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Asparagus

Asparagus

This nutrient-rich vegetable is a great green to introduce. It's common for baby's urine to take on a strong odor after eating asparagus, so don't be alarmed.

Oxmoor House AUGUST 2010

  • Yield: 1 1/4 cups or 5 (1/4-cup) servings (serving size: 1/4 cup)

Ingredients

  • 1 pound asparagus, trimmed and cut into 1 1/2-inch pieces

Preparation

1. Place asparagus in a vegetable steamer. Steam, covered, 9 minutes or until very tender. Remove asparagus from steamer, reserving cooking liquid.

2. Place asparagus in a food processor; process until smooth, adding cooking liquid, 1 tablespoon at a time, to reach desired consistency. Strain using a sieve or food mill, if needed; discard solids.

Maintaining Nutrients You may notice that most of the purees call for steaming rather than boiling. That's because the less water the vegetable or fruit comes in contact with, the more vitamins and minerals the food retains. Some nutrients still leach into the water when you steam, which is why we recommend saving and using the cooking liquid to help smooth and thin your purees.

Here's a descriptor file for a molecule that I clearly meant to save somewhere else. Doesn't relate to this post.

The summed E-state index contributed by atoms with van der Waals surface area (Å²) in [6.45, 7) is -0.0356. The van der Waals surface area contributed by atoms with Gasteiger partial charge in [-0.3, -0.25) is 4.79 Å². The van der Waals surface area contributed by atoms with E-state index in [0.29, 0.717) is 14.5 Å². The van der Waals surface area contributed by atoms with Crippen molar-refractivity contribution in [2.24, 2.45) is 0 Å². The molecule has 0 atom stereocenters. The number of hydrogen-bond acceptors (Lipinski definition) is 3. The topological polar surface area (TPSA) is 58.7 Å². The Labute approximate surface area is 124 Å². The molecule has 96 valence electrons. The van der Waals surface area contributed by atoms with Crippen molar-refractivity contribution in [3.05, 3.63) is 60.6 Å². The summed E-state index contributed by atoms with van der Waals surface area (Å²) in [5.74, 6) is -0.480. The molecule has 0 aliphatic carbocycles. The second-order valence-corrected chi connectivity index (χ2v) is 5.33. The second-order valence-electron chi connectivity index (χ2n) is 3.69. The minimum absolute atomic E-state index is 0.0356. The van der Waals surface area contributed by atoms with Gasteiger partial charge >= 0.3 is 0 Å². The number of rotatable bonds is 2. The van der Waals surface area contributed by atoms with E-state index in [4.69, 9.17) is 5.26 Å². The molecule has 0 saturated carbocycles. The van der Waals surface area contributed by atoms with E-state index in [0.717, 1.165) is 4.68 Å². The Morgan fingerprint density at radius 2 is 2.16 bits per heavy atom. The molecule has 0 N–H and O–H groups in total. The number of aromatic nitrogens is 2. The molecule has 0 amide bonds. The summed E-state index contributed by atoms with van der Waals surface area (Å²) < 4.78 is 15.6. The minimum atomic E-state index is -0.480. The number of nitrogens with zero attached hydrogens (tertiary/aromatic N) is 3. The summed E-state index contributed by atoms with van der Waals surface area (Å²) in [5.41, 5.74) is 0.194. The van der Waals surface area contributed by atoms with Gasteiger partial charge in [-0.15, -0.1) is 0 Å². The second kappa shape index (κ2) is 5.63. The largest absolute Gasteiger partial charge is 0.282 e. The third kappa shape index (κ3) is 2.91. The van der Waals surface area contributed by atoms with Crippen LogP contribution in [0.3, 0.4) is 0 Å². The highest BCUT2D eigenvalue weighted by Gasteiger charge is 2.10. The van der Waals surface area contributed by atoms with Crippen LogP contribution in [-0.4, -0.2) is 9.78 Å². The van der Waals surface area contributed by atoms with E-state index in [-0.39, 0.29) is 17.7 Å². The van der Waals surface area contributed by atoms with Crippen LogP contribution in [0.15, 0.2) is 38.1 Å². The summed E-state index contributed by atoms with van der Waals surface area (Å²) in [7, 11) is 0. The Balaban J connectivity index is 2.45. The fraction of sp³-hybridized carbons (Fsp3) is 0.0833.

Easy Freezing This recipe is based on 1/4-cup serving sizes. If you freeze batches in ice-cube trays, one cube usually holds 2 tablespoons. We recommend defrosting just one cube when baby is new to solid food. Later on when baby has started eating more, defrost two to four cubes (2 to 4 ounces or 1/4 to 1/2 cup).

Note:

Freezes well

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Asparagus recipe

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